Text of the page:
As college seniors graduate and are starting to look for their first “real job,” your business needs to be prepared.
We are conducting a reasearch about change in the 21st Century workplace. To that effect, we need your engagement and feedback. If you are a Millennial manager or worker, we would like to know what would you like your Baby Boomer employer to know. Your ideas can include:
The Millennial generation has a negative stereotype as lazy, entitled, and unwanted in the business world, but this is not true for many hard-working college graduates.
The media has created this stigma around the Millennials generation that has affected people's perception of their work ethics. Well, this generation is no longer the little kids who got participation trophies, but they are educated professionals that are ready to be taken seriously. They are the largest generation in history and are your company's future or the current workforce.
Each one of us sees the world from our own unique perspective. When we are part of a team, we bring that perspective to a team environment. Personality traits within a team can complement and build on each other, so leaders must recognize and learn to utilize personality differences in a complementary way.
High workplace morale is needed for productivity, employee retention, and long-term success, and nothing hurts workplace morale like poor communications
The way you manage people shows in the quality of work they provide. Training, engaging, and praising your employees make for a more enjoyable workplace. The difference between a leader and a boss shows through your employees and the service your company is trying to sell.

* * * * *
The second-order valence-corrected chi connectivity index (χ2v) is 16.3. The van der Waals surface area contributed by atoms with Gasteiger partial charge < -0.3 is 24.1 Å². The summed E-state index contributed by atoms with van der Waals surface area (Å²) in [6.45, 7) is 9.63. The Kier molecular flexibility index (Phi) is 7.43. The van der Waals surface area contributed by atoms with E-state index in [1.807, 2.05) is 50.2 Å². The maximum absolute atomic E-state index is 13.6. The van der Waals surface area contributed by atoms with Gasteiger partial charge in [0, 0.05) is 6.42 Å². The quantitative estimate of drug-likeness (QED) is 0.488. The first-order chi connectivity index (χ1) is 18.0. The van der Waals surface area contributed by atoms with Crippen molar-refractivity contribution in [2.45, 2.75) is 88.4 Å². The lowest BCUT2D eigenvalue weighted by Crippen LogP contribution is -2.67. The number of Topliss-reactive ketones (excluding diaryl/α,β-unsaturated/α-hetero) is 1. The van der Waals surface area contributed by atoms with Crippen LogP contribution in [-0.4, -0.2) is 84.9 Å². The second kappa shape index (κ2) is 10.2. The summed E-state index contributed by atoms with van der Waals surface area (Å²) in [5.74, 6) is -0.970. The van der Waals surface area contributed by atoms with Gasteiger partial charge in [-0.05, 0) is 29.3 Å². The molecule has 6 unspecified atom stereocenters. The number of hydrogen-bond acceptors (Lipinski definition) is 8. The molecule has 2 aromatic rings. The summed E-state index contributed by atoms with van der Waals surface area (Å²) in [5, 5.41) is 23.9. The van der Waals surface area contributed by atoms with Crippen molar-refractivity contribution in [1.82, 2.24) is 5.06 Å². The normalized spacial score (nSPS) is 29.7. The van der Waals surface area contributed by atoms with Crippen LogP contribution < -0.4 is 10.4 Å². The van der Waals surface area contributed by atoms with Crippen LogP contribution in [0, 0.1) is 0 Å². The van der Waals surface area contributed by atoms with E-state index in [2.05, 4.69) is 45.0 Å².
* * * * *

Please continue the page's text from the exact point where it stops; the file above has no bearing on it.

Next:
Communications can be one of the greatest strengths or greatest weaknesses of an organization. In part one of the “Why is Communication Important in Leadership” series, we discussed the importance of leaders today needing to seek more of a “conversation” with your employees versus a series of commands. The first element of managing communications was trust, but it does not stand alone. Leaders must also ensure there is an element of communication inclusion within your organization.
As organizations move from the traditional, top-down model of leadership to a team-oriented style of leadership, communications must also be managed differently. This includes how the flow of information to, from, and among employees is handled. Leaders today must seek to have more of a "conversation" with their employees versus a series of commands that trickle down through the organization. That is why the first answer to "why is communication important in leadership" is trust.
As a leader, your most important assets are your people, and gaining their respect is more powerful than any element of control that comes with your position. Building a connection with your employees is what helps separate a leader from a boss. The importance of empathy in leadership is so that in conversation, you are able to connect to your employees and understand them.